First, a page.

NFL Network plans to file a program-access complaint with the Federal Communications Commission against Comcast over the nation's largest cable operator's decision to place the network on a sports tier.
The National Football League’s cable network is required to give Comcast 10 days’ notice of the complaint, which it did Thursday.
"After months of unproductive efforts by network executives to make NFL Network and its popular football programming available on a fair basis to the 24.2 million subscriber homes served by Comcast systems, NFL Network has concluded that it has no choice but to bring a complaint under the Cable Act of 1992, "the network said in a statement announcing the complaint.
Comcast argued that it has the right to place the network in a separate tier, as well as the responsibility to subscribers to give them the ability to opt out of the channel.
"Comcast makes the NFL Network available to all of our customers on a tier of service that the NFL agreed to by contract," senior director of corporate communications and government affairs Sena Fitzmaurice said.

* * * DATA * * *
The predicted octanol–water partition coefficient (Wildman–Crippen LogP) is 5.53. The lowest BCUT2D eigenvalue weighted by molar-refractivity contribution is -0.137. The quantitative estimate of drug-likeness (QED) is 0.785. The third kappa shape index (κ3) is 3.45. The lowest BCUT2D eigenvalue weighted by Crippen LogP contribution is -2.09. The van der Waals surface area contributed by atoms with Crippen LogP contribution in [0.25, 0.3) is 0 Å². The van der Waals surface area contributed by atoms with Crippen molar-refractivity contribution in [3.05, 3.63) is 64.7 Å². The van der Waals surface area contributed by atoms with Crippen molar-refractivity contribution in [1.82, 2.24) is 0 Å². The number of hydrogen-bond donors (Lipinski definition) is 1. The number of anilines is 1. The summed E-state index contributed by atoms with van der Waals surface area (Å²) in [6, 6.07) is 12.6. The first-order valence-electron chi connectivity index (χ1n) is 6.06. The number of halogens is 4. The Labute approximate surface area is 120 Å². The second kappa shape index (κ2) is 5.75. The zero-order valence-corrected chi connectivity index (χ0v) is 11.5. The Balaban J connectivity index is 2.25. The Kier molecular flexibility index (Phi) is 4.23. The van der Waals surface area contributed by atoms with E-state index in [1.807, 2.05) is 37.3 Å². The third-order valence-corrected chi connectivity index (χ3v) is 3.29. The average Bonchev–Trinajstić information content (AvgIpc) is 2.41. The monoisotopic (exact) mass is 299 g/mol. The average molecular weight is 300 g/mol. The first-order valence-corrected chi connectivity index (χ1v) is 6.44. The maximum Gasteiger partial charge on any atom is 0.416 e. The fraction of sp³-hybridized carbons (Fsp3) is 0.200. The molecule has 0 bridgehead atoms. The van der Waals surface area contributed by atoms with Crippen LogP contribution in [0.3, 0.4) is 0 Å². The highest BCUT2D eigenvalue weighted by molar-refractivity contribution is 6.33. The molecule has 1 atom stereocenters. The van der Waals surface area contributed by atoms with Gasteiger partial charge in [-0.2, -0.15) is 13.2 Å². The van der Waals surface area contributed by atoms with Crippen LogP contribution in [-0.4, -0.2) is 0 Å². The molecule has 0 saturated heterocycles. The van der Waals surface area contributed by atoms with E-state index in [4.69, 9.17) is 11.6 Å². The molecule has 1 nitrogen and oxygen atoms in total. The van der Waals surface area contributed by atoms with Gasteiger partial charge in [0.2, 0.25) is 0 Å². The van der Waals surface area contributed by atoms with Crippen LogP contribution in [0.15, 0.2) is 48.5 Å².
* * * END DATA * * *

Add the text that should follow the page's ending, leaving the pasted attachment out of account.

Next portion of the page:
"The NFL has immense power in the marketplace, yet it keeps running to the federal and state governments to try to force changes in the deal it freely accepted in negotiations with Comcast,” she added. “The agreement we have to carry the NFL Network is pro-consumer. It allows us to place this expensive channel on a tier of service for those who wish to pay for it, not on a tier where everyone must pay for it."
The issue of access to sports programming is one the FCC is currently mulling as part of a larger look at program-access rules and the power over programming exercised by vertically integrated cable companies.
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